By the end of December, Microsoft will integrate all of the expected Windows Vista functionality into what the company is calling a feature-complete build of the product. This build, which will only be delivered internally and isn't guaranteed to work at all, will mark the first time that the many disparate teams of people working on Windows Vista will submit their work for a single, unified build. In a recent briefing with the Windows client team, I was told that it would take Microsoft an expected one to two months to take the feature complete Vista build and turn it into something that actually works and can be distributed to testers.

"It's going to take a long time to get some of that stuff working," Microsoft lead product manager Greg Sullivan told me. "That's part of the cost of accelerating the code complete date. The next CTP after December will be whenever the code gets to the point where it meets our quality standards. It will be feature complete, but we're giving ourselves a bit of wiggle room to be able to check in something else towards the end of the process. Nothing is absolute. We reserve the right to add a feature later. But we are shooting for code complete this month."

Since talking to Sullivan, I've found out that Microsoft expects to deliver the next CTP in February 2006. That CTP will be the first given to testers that includes all of the features that Microsoft intends to include in the final version of the product. That said, Microsoft does reserve the right to change things in the upcoming several months before launch if needed.


Windows Vista build 5270 is being made available as the December 2005 CTP to Microsoft Technology Adoption Program (TAP) partners, technical beta testers, Microsoft MVPs, and MSDN and TechNet subscribers. The build will not be made generally available to the public. However, a future CTP, or perhaps Beta 2, will be made available to the public for free download, or ordering via DVD.


Honestly, it's been a long time since I've felt this good about Windows Vista. I can see sweeping improvements across the board and, perhaps more important, a level of fit and finish that had never been present in pre-release versions of this product before. No, build 5270 isn't perfect. There are still performance issues, missing drivers, various UI issues, and other bugs. It refuses to come out of Sleep on certain systems. But if you had asked me a few months ago whether Microsoft could possibly deliver this thing in time for Q3 2006, I would have just laughed. Today, I'm not so sure, and while the next few months will provide the final drama as Microsoft preps feature-complete versions of Vista, build 5270 suggests that perhaps things are on track after all.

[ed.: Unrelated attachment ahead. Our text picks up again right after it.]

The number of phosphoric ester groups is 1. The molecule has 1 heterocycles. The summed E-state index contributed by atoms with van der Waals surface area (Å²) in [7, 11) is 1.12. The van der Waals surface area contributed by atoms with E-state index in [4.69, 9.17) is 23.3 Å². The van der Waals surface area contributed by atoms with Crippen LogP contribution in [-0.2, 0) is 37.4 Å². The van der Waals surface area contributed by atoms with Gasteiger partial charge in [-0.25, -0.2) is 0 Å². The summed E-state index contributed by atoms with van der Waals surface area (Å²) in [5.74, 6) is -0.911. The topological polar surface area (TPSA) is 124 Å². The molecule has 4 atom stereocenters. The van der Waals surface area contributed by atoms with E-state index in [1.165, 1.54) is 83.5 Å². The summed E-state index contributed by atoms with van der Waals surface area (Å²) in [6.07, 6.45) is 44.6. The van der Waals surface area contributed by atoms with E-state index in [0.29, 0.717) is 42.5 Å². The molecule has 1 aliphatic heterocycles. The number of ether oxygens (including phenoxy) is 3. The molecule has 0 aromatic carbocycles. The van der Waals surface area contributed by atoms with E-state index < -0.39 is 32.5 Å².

One issue Microsoft is going to have to work hard to overcome is how closely parts of this product resemble Mac OS X. These similarities go beyond surface UI coincidences and extend into bundled applications like Windows Calendar, which very closely emulate similar Apple products in both look and feel and functionality. While the typical Windows user probably won't care that Apple "did it first" (or even whether it's even true), more experienced users will feel cheated by these similarities. There are overt examples of innovation in Vista, however, such as the visual media library in Windows Media Player, which should both satisfy complaints and give Apple something to emulate as well. Indeed, it will be interesting to see what Apple comes up with for its next OS X release, codenamed Leopard.

Ultimately, Windows Vista will not be the evolutionary release that Microsoft first promised, but will rather offer an evolutionary upgrade that rewards your Windows experience and skill and offers concrete and obvious improvements over today's Windows versions. Vista will be more secure and more elegant looking than XP, and will provide a productivity-enhancing shell and a raft of features that most Windows users will find valuable. Blockbuster? I can't say for sure, but it's certainly a bigger upgrade than was XP in its day.

In any event, build 5270 is a huge milestone on the long and winding road that is the development of Windows Vista. If you're lucky enough to have this build, enjoy it. Things are only going to get better.